Adebisi enjoys how the poem “explores the different forms of healing and breakage to a fault”. “It’s like a dance, starting with the movement of the head, then the stretch of the arm, then the stamp of the feet, then all of these parts at once — like that, the poem reads procedural and I love every bit of its procedures.” His depiction of the blade and its many uses reveal this procedural nature. “I love blades,” he states tersely in the poem, “How they cut away from your body, make sure no body parts are in the cutting path or interfere with it. The subtlety of flesh-tearing, the grand opinion it holds, unfazed. A blade’s last urgency is not blood, but dust.” We watch the blade, from its first urgency to its last. 

The simplicity of the blade is striking. Adebisi’s use of these familiar symbols makes the poem all the more captivating and relevant. When asked to give advice to growing writers, he emphasized the importance of writing despite the writer’s constant inclination to search for new words before doing so. “I should also add that diction does not make poetry, but coherence,” he insists, “A poem with incoherent diction is nothing but a stone to a golden piece of simple coherent words.” 

Adebisi takes his own advice, emphasizing the symbol of the blade throughout the poem. He distinguishes between “blades” and “flowers,” indicating that there are varying degrees of violence that conflict and coincide. “Anything with teeth is a blade,” he declares, “Anything with fingers has pines or nettles or awls or saws.” At the poem’s end, he asks “what do we have to live for when the end is coming in with thistles?” The thistles are the blade’s soft counterpart: cutting and soft, much like death itself. We possess teeth and fingers alike, meaning that we are all subject to the violence of one another. We “nurture flowers with blade hands” regardless of what we intend. Even with our most delicate and treasured beings, we cut in a blade-like motion. This happens daily, as we live through “nights with claws, days shackled in teeth.”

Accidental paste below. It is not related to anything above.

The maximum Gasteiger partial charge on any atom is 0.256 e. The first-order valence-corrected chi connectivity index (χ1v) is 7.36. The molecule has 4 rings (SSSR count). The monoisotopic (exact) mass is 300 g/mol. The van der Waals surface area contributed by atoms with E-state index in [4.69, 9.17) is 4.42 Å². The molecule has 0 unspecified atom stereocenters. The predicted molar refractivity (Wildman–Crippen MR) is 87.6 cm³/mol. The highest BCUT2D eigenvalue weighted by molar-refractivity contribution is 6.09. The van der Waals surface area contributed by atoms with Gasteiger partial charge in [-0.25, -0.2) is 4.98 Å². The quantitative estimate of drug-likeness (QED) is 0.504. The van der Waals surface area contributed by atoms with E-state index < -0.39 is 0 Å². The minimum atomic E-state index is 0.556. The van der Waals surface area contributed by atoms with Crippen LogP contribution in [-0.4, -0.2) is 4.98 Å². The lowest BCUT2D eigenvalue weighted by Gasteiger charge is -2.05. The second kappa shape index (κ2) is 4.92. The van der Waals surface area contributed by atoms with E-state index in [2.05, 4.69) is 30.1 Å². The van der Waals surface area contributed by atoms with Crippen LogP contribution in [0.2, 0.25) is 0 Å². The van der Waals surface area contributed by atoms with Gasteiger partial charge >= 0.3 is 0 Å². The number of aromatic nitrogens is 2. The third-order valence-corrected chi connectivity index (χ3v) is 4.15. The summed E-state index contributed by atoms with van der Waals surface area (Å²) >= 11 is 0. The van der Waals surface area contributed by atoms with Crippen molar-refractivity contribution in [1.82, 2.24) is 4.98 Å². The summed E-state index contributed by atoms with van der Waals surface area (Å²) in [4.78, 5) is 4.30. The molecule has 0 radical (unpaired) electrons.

This does not leave Adebisi despondent, despite the unanswered question that he poses at the very end of “Flintknapping”. I believe Adebisi finds strength in recognizing this impact that our days, nights, and companions have on us. “[G]rief has never been the enemy,” he reflects in the poem. His love of the blade is a love for humanity, a love that can compel us to heal from grief.

Skye Tarshis
Skye Tarshis